“Imams who come from overseas, sometimes they bring a different mentality. They come from Muslim-majority places. They have different cultures, norms and traditions,” Awad said. “I think it’s important that we develop our own.”

It is a very similar sentiment to that voiced by Sheik Hamza Yusuf in this book. Will the next generation of Muslims in America follow American-born imams?

Finally, these two graphs set off alarm bells:

The Council on American-Islamic Relations is writing letters to politicians demanding to know why Mullah and other scholars were turned away at the last minute. Nationwide, at least four other Islamic scholars were denied entry, without explanation, Muslim community leaders said.

They are questioning why the government waited until the men arrived in the country instead of denying their visas early enough for the mosques to find replacements.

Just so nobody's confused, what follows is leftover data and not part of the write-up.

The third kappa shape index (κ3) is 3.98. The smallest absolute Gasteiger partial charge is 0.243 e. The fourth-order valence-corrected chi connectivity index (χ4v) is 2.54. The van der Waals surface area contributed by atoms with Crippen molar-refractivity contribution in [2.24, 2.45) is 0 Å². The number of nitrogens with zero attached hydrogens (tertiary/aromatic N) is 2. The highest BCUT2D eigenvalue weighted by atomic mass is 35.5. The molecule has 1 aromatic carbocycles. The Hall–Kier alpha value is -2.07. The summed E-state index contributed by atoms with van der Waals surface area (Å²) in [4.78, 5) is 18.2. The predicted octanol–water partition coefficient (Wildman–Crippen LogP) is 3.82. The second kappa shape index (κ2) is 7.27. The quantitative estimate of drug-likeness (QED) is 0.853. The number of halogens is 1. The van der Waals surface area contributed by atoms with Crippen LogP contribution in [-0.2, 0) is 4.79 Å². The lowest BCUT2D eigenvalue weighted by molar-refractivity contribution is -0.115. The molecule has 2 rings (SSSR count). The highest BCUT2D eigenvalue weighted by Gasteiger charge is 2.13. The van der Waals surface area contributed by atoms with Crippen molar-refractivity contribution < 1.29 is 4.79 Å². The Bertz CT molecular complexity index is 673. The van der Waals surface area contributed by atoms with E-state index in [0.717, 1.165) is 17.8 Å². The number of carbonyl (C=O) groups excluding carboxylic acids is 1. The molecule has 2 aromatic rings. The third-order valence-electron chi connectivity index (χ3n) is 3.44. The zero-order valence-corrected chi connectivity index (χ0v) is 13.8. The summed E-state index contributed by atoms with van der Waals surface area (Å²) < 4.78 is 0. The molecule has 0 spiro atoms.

Officials with U.S. Customs and Border Protection would not say why Mullah was turned away but said more than 1,000 people are denied entry every day for a variety of reasons. Kelly Klundt, a spokeswoman, said: “The State Department may issue a visa which allows someone to apply for admission into the U.S. It is not necessarily a guarantee that they will be permitted.”

5 years after 9/11 and our governmental agencies still aren’t on the same page? Why is the State Dept. so liberal in who it lets in? Does Customs/Border get better information than State? Why don’t they both get the same information? That doesn’t inspire confidence.

Update: My own reporting on this issue is now up at

A week of “Muslims in America”

September 24, 2006

This is what I get for showering at the same time every morning, I suppose. Somehow I missed all of NPR’s Morning Edition series on Muslim life in America.

The series began on Monday, 09/11/2006 the fifth anniversary of 9/11, with a report from Chicago on the tension between being Muslim and being American.